NBER Study Links Less Ozone with Reduced Productivity

The conclusions of a new study by the National Bureau of Economic Research (NBER) show that when air quality decreases, so does worker productivity. According to the report by Joshua S. Graff Zivin and Mathew J. Neidell, entitled “The Impact of Pollution on Worker Productivity,” there is strong evidence that “ozone levels well below federal air quality standards have a significant impact on productivity:  a 10 ppb decrease in ozone concentrations increases worker productivity by 4.2 percent.”

Unique Study Shows Link Between Pollution and Productivity

It is not new information that clean air legislation leads to improved public health, with benefits that far exceed costs. There are also numerous studies showing that human performance greatly improves with well-designed and healthful indoor environments.  Surprisingly however, until this study by the NBER there has never been research which

“rigorously assesses the less visible but likely more pervasive impacts on worker productivity.”

“Our results indicate that ozone, even at levels below current air quality standards in most of the world, has significant negative impacts on worker productivity, suggesting that the strengthening of regulations on ozone pollution would yield additional benefits,” say Zevin and Neidell.

High Cost of Pollution to Society

The study addresses directly the cost of lost productivity in agriculture in California and in China:

“The environmental productivity effect estimated in the Central Valley of California to the whole of the U.S. suggests that a 10 ppb reduction in the ozone standard would translate into an annual cost savings of approximately $1.1 billion in labor expenditure.  In the developing world, where national incomes depend more heavily on agriculture, these productivity effects are likely to have a much larger impact on the economy. These impacts may be especially large in countries like India, China, and Mexico, where rapid industrial growth and automobile penetration contribute precursor chemicals that contribute to substantially higher levels of ozone pollution.”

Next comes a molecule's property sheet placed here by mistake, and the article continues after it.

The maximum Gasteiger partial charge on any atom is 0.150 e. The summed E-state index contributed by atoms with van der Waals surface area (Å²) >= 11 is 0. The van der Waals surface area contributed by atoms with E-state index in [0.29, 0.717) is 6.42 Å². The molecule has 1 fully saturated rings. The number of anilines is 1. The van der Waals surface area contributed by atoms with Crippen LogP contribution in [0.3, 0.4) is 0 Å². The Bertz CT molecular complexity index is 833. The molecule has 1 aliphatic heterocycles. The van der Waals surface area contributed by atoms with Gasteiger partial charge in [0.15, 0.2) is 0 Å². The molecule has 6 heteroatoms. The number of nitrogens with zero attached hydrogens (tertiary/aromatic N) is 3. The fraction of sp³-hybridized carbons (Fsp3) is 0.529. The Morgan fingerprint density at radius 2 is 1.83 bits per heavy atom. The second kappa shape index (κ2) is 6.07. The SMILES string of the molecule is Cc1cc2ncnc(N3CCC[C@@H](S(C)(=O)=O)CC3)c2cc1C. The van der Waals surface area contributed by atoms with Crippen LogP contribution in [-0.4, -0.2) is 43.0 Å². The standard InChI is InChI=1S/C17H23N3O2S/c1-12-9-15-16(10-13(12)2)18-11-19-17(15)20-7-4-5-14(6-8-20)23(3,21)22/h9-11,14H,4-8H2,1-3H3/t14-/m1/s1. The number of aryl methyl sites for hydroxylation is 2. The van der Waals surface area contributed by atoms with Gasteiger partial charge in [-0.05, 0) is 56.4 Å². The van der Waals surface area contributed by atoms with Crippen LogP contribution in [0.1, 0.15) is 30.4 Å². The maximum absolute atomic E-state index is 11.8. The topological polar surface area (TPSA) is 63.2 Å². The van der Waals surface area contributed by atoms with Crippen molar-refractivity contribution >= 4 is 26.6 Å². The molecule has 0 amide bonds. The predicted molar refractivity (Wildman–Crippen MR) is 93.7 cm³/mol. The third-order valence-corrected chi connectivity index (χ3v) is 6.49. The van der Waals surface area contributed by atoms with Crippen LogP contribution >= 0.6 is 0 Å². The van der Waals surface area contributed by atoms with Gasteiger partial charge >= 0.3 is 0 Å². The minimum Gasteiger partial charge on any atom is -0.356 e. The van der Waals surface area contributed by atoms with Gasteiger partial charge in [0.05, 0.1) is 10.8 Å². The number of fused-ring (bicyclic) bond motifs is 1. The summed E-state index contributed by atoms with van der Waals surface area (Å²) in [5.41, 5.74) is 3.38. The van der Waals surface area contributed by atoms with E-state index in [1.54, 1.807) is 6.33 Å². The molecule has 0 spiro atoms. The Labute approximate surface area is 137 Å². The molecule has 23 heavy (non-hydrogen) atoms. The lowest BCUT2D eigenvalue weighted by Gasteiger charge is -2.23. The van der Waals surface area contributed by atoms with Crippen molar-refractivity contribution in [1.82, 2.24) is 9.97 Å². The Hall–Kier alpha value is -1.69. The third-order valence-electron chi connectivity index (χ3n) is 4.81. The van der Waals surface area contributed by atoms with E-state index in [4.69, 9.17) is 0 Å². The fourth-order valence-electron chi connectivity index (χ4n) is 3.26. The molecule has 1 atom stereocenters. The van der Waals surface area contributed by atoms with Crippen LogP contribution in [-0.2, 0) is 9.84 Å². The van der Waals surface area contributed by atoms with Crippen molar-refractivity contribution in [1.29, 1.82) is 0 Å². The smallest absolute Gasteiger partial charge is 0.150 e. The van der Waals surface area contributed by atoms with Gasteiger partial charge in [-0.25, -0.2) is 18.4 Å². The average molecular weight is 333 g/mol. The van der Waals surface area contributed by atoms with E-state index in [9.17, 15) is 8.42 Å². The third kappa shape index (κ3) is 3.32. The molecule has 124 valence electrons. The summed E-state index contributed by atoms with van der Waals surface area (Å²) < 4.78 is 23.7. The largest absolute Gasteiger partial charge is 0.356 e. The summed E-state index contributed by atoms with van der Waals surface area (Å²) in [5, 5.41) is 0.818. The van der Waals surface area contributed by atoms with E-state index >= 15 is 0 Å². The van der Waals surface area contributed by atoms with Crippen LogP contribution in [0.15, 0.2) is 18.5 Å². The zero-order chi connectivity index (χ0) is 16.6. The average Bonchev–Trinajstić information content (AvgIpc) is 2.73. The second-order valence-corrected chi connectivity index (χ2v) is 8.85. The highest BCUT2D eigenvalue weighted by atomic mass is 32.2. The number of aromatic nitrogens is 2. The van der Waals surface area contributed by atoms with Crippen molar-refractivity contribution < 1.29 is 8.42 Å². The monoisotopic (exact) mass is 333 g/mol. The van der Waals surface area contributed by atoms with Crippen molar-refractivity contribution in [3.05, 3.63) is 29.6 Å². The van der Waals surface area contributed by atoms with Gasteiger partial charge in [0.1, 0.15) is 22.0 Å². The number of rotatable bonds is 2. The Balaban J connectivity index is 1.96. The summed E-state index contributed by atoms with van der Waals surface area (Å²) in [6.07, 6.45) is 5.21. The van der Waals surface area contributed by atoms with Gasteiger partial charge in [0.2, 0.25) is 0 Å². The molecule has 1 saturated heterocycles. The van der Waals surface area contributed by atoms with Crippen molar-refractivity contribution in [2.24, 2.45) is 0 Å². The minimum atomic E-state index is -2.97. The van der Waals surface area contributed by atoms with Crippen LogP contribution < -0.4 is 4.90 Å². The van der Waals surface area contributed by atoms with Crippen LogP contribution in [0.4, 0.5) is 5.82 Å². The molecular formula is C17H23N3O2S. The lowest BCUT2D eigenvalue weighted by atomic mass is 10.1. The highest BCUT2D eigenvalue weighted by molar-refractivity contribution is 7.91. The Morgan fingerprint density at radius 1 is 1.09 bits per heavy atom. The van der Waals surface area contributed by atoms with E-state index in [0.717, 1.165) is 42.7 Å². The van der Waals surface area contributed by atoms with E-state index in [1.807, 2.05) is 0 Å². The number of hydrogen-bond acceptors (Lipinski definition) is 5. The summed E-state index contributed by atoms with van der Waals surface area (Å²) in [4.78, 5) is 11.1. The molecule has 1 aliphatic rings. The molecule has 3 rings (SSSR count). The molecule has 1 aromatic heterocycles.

Global Warming Bad for Business

It is clear that more research is needed, but there is a fear today that global warming is leading to highly negative consequences, and not only because of the fear of natural disasters.

“It’s widely agreed that warming over 6°C would have disastrous consequences for humankind. Increased drought and rising sea levels are the usual poster boys for climate impacts (and for good reason). However, the direct impact of heat stress on humans gives us a clear climate impact benchmark. Some argue that humans will simply adapt, as we already tolerate a wide range of climates today. But a new paper An adaptability limit to climate change due to heat stress (Sherwood 2010) shows this argument is false. Even modest global warming could expose large fractions of the population to unprecedented heat stress, and severe warming would lead to intolerable conditions over wide regions.”

This is clearly a top priority for anyone concerned with public policy and human health.